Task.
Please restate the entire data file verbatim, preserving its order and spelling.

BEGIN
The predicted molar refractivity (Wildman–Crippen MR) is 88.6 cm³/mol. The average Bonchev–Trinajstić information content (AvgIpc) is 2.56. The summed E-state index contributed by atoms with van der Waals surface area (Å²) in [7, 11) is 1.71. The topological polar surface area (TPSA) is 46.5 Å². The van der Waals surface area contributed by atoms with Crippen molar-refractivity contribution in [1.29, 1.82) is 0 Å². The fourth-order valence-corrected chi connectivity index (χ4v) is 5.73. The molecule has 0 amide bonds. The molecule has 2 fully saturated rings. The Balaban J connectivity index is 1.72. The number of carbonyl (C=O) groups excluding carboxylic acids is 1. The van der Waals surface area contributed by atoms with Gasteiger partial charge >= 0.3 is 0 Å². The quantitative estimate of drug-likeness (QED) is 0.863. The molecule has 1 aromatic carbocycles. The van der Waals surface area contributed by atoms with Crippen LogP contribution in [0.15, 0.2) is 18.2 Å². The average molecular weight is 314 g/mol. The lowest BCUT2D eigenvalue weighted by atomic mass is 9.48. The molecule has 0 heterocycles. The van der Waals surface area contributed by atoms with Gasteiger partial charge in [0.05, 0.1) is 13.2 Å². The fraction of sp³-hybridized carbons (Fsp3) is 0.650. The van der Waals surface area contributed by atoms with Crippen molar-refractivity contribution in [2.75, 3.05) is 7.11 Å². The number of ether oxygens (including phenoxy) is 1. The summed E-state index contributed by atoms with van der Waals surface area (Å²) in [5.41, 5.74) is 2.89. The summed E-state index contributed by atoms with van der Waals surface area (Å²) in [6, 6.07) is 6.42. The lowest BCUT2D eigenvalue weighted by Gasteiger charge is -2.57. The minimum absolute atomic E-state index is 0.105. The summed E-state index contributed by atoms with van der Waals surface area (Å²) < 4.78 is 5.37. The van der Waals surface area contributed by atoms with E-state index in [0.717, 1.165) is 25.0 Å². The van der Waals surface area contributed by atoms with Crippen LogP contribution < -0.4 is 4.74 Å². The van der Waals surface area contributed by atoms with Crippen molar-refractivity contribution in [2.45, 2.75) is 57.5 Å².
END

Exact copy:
The predicted molar refractivity (Wildman–Crippen MR) is 88.6 cm³/mol. The average Bonchev–Trinajstić information content (AvgIpc) is 2.56. The summed E-state index contributed by atoms with van der Waals surface area (Å²) in [7, 11) is 1.71. The topological polar surface area (TPSA) is 46.5 Å². The van der Waals surface area contributed by atoms with Crippen molar-refractivity contribution in [1.29, 1.82) is 0 Å². The fourth-order valence-corrected chi connectivity index (χ4v) is 5.73. The molecule has 0 amide bonds. The molecule has 2 fully saturated rings. The Balaban J connectivity index is 1.72. The number of carbonyl (C=O) groups excluding carboxylic acids is 1. The van der Waals surface area contributed by atoms with Gasteiger partial charge >= 0.3 is 0 Å². The quantitative estimate of drug-likeness (QED) is 0.863. The molecule has 1 aromatic carbocycles. The van der Waals surface area contributed by atoms with Crippen LogP contribution in [0.15, 0.2) is 18.2 Å². The average molecular weight is 314 g/mol. The lowest BCUT2D eigenvalue weighted by atomic mass is 9.48. The molecule has 0 heterocycles. The van der Waals surface area contributed by atoms with Gasteiger partial charge in [0.05, 0.1) is 13.2 Å². The fraction of sp³-hybridized carbons (Fsp3) is 0.650. The van der Waals surface area contributed by atoms with Crippen molar-refractivity contribution in [2.75, 3.05) is 7.11 Å². The number of ether oxygens (including phenoxy) is 1. The summed E-state index contributed by atoms with van der Waals surface area (Å²) in [5.41, 5.74) is 2.89. The summed E-state index contributed by atoms with van der Waals surface area (Å²) in [6, 6.07) is 6.42. The lowest BCUT2D eigenvalue weighted by Gasteiger charge is -2.57. The minimum absolute atomic E-state index is 0.105. The summed E-state index contributed by atoms with van der Waals surface area (Å²) < 4.78 is 5.37. The van der Waals surface area contributed by atoms with E-state index in [0.717, 1.165) is 25.0 Å². The van der Waals surface area contributed by atoms with Crippen LogP contribution < -0.4 is 4.74 Å². The van der Waals surface area contributed by atoms with Crippen molar-refractivity contribution in [2.45, 2.75) is 57.5 Å².